As part of its long range planning, CPS Energy on Friday notified the Electric Reliability Council of Texas (ERCOT) of its intent to suspend operations indefinitely at JT Deely Units 1 and 2, effective Dec. 31, 2018.
The company’s Board of Trustees is expected to approve a resolution that formally confirms the decision at its Nov. 18 meeting.
The Deely units have supplied the Greater San Antonio community with 871 megawatts of reliable, affordable electricity since 1977. The written notification is the definitive step toward closing the plant that sits on Calaveras Lake in southeast Bexar County.
In 2011, CEO Doyle Beneby proposed retiring the Deely units 15 years ahead of schedule in order to avoid spending upwards of $550 million in environmental retrofits that would have upgraded the units in advance of new regulatory emissions requirements.
In 2012, CPS Energy purchased the 800-MW Rio Nogales combined cycle natural gas plant to replace the energy supply of the older coal units. This measure, along with renewable resources, efficiency programs and conservation will reduce pollutants in the Greater San Antonio area at a level equivalent to removing 1.5 million cars from the road by 2020.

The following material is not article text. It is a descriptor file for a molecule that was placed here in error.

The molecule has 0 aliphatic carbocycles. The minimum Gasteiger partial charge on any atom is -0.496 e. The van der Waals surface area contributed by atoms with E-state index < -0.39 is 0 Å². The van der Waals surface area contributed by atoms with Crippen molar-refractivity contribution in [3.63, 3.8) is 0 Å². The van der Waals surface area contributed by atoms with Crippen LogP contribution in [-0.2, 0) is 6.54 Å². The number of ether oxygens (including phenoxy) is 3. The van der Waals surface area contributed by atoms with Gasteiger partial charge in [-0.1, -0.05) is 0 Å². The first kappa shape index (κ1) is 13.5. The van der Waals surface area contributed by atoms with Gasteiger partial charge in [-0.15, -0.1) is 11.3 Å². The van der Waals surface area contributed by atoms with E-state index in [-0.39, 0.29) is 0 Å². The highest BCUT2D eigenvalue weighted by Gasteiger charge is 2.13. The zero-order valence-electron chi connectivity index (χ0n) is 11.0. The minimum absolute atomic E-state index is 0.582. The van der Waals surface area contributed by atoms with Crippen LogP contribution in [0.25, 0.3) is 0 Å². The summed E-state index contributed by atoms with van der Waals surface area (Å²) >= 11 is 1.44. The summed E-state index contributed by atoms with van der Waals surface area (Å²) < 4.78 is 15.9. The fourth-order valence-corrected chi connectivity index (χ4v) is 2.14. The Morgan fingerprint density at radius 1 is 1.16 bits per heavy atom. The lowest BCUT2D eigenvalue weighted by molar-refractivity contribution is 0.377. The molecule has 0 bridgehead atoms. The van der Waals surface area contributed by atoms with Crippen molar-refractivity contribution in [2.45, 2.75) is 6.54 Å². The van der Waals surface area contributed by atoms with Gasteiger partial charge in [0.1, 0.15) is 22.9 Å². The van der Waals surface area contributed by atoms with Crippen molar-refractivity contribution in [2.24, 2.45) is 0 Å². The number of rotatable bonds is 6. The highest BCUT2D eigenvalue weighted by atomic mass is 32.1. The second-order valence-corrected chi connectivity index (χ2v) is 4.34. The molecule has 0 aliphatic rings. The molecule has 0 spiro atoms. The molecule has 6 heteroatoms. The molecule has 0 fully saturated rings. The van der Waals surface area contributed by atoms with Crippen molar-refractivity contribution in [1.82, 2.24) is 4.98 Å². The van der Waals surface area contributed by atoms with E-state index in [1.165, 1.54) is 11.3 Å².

“The retirement of the Deely coal plants will mean cleaner air to breathe and fewer people with asthma,” said Karen Hadden, executive director of the SEED Coalition, who worked with CPS Energy more than a decade ago to bring cleaner air to San Antonio. The closure “will especially improve the health of children, the elderly and those with breathing impairments.”
“We’re currently considering ways to repurpose the plant for other, less carbon-intense power production,” said Cris Eugster, executive vice president and chief generation and strategy officer. “We haven’t determined what that next-generation supply will be, and we won’t need it until 2020. But these are long-term plans and big decisions that take time.”
“We are glad CPS has taken this step to lock in their decision to retire Deely,” said Tom “Smitty” Smith, state director of Public Citizen, which advocates for affordable, clean and sustainable energy. “It’s another way CPS has shown its leadership among utilities in Texas.”